I Will Not Panic Over Leafminers

Charley Eiseman, a naturalist who conducts biodiversity surveys for conservation groups, became interested in leaf mines because of patterns like this one. It’s the handiwork of the moth Phyllocnistis populiella in a quaking aspen leaf (Populus tremuloides).

As soon as the sun is up, most days, I am outside. Even after 22 years working on this property I find surprises constantly. When Margaret Roach writes, I read; when she offers visual cues to complement her clear writing, all the better:

Leaf mines on columbine (Aquilegia) can be serpentine squiggles or blotches. Larvae of flies in the genus Phytomyza make these familiar markings when they feed between a leaf’s epidermal layers. Margaret Roach

Don’t jump to the conclusion that those mysterious marks are evidence of disease. They may be leaf mines or galls — and that’s a good thing.

During the early days of the coronavirus pandemic, some of us mastered bread-baking (if we could get our hands on flour) or devoted ourselves to nurturing some new mail-order houseplant.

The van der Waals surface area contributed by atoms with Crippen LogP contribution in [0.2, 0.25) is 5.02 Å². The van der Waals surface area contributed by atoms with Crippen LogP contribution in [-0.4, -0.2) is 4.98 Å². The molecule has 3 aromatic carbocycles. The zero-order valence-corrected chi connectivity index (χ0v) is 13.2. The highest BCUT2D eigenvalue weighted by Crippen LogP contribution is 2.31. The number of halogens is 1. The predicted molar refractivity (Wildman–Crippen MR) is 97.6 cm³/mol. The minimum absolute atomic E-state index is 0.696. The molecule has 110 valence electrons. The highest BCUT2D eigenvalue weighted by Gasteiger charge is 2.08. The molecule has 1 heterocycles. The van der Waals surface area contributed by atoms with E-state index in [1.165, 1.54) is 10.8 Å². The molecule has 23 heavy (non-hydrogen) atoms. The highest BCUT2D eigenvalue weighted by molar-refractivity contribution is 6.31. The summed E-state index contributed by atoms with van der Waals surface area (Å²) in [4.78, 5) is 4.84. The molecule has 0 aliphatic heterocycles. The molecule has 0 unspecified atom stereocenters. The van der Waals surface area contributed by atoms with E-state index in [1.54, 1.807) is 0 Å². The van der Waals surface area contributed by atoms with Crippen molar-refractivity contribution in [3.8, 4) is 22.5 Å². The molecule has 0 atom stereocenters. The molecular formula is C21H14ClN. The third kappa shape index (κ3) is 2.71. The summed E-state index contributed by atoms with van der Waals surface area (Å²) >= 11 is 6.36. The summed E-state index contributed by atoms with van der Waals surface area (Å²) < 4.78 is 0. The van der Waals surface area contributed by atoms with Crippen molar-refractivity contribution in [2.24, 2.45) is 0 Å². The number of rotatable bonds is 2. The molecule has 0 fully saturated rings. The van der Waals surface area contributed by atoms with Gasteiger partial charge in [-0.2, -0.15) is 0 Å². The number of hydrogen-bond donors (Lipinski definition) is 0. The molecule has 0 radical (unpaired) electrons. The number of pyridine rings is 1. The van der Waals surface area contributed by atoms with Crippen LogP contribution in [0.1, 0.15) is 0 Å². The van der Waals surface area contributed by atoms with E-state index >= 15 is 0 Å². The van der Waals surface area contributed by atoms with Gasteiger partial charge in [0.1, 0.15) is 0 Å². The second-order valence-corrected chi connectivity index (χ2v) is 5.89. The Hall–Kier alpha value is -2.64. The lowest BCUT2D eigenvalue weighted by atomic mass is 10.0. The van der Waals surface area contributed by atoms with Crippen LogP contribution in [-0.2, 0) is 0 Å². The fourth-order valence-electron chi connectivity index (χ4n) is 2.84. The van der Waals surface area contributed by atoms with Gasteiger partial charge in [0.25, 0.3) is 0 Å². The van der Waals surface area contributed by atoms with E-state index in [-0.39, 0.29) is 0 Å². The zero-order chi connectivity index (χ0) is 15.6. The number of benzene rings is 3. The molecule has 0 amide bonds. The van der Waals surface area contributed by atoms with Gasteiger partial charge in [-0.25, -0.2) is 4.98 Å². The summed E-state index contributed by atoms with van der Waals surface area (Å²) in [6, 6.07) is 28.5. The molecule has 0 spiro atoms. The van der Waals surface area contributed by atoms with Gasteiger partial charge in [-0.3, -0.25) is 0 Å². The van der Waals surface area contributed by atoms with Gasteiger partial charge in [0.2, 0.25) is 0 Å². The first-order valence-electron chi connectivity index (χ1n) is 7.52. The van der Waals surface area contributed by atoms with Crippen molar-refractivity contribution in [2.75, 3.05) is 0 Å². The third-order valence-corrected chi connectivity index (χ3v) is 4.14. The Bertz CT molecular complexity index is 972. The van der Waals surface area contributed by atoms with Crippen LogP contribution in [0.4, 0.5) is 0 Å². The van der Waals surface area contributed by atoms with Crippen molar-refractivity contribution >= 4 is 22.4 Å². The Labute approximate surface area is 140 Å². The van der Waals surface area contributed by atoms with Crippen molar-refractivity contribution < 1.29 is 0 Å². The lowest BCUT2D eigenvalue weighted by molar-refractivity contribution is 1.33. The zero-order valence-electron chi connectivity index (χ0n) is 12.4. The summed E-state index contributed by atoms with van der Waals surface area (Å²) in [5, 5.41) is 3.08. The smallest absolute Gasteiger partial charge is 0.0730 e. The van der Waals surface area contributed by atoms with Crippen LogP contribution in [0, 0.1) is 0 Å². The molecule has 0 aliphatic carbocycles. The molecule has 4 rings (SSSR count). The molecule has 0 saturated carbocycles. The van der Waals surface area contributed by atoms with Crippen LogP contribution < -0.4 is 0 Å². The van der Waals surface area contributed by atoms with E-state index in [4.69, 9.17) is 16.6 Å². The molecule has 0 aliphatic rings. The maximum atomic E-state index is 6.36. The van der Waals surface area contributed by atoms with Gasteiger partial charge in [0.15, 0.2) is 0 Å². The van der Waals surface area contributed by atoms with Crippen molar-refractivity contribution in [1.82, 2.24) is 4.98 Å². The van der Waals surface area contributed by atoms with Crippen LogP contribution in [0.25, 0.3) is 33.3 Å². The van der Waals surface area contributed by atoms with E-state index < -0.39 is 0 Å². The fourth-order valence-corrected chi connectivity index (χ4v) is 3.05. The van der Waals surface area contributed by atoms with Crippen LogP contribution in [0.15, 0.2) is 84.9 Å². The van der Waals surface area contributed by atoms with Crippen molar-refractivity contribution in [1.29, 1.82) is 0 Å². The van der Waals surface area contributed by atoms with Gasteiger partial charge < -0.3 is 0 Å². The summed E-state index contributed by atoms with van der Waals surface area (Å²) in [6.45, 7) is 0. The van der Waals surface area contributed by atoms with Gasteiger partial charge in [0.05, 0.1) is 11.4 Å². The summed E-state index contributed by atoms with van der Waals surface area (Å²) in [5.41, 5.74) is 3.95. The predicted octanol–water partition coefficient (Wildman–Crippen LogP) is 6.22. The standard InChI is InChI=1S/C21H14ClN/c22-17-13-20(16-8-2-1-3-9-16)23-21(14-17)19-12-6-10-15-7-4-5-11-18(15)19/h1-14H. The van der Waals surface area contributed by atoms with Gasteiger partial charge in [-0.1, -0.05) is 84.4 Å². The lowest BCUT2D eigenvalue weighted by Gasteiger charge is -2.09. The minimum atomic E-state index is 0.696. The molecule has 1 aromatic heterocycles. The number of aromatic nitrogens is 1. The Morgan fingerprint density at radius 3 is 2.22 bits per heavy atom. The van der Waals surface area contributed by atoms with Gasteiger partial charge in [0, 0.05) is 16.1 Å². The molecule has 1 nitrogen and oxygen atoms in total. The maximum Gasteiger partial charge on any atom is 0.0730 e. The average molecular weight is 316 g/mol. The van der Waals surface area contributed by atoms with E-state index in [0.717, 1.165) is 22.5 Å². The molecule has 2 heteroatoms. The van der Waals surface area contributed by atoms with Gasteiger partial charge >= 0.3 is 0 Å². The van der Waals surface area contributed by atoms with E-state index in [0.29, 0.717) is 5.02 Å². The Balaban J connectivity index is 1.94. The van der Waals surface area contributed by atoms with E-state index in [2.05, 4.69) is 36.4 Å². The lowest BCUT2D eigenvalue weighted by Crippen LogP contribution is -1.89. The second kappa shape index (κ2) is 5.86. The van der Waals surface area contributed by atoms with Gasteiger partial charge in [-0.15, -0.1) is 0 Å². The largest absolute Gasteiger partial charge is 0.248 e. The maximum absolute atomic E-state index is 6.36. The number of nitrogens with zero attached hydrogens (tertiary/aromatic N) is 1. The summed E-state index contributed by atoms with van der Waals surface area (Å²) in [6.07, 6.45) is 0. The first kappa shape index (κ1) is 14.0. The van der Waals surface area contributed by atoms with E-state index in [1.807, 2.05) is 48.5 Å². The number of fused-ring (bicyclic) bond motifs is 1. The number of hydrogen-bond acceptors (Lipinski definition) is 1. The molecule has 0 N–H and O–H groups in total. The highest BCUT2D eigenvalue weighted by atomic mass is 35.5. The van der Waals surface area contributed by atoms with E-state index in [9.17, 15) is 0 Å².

Charley Eiseman set the bar a bit higher, as he always does. In 2020, he decided to keep count of certain creatures living within the confines of his Northfield, Mass., yard — and not the easy ones, like birds or mammals, either.

For Mr. Eiseman, a freelance naturalist who conducts biodiversity surveys for conservation groups and other clients, it’s the little things that matter most.

Before the year was out, he had recorded 212 leafminer species, among his various tallies.

You may not be familiar with leafminers, but even if you haven’t seen the miners themselves, which typically go unnoticed, you have most likely witnessed their handiwork: the squiggles or blotches within leaf tissue, known as mines…



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